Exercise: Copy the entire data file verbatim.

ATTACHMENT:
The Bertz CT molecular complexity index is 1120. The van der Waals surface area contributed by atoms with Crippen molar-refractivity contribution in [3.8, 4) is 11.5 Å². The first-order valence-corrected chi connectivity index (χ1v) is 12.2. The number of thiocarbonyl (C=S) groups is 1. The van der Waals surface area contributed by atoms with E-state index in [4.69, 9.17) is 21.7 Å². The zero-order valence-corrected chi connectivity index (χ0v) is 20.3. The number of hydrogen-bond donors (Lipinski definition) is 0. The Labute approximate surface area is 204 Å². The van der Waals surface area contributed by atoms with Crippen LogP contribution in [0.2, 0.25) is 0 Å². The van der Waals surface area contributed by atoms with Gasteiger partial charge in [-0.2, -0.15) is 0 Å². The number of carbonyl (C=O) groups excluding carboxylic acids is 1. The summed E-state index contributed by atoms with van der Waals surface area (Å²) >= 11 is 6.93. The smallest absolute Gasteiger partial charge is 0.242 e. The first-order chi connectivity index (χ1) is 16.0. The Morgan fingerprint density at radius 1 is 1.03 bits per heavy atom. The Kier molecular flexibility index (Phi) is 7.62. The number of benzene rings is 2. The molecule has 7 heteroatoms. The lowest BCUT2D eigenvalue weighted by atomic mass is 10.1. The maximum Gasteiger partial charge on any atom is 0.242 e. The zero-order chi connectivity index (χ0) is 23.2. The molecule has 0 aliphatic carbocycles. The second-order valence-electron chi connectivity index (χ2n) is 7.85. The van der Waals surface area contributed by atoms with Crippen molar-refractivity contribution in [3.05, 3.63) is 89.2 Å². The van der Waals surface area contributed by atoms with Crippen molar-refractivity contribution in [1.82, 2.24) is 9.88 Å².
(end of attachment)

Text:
The Bertz CT molecular complexity index is 1120. The van der Waals surface area contributed by atoms with Crippen molar-refractivity contribution in [3.8, 4) is 11.5 Å². The first-order valence-corrected chi connectivity index (χ1v) is 12.2. The number of thiocarbonyl (C=S) groups is 1. The van der Waals surface area contributed by atoms with E-state index in [4.69, 9.17) is 21.7 Å². The zero-order valence-corrected chi connectivity index (χ0v) is 20.3. The number of hydrogen-bond donors (Lipinski definition) is 0. The Labute approximate surface area is 204 Å². The van der Waals surface area contributed by atoms with Crippen LogP contribution in [0.2, 0.25) is 0 Å². The van der Waals surface area contributed by atoms with Gasteiger partial charge in [-0.2, -0.15) is 0 Å². The number of carbonyl (C=O) groups excluding carboxylic acids is 1. The summed E-state index contributed by atoms with van der Waals surface area (Å²) >= 11 is 6.93. The smallest absolute Gasteiger partial charge is 0.242 e. The first-order chi connectivity index (χ1) is 16.0. The Morgan fingerprint density at radius 1 is 1.03 bits per heavy atom. The Kier molecular flexibility index (Phi) is 7.62. The number of benzene rings is 2. The molecule has 7 heteroatoms. The lowest BCUT2D eigenvalue weighted by atomic mass is 10.1. The maximum Gasteiger partial charge on any atom is 0.242 e. The zero-order chi connectivity index (χ0) is 23.2. The molecule has 0 aliphatic carbocycles. The second-order valence-electron chi connectivity index (χ2n) is 7.85. The van der Waals surface area contributed by atoms with Crippen molar-refractivity contribution in [3.05, 3.63) is 89.2 Å². The van der Waals surface area contributed by atoms with Crippen molar-refractivity contribution in [1.82, 2.24) is 9.88 Å².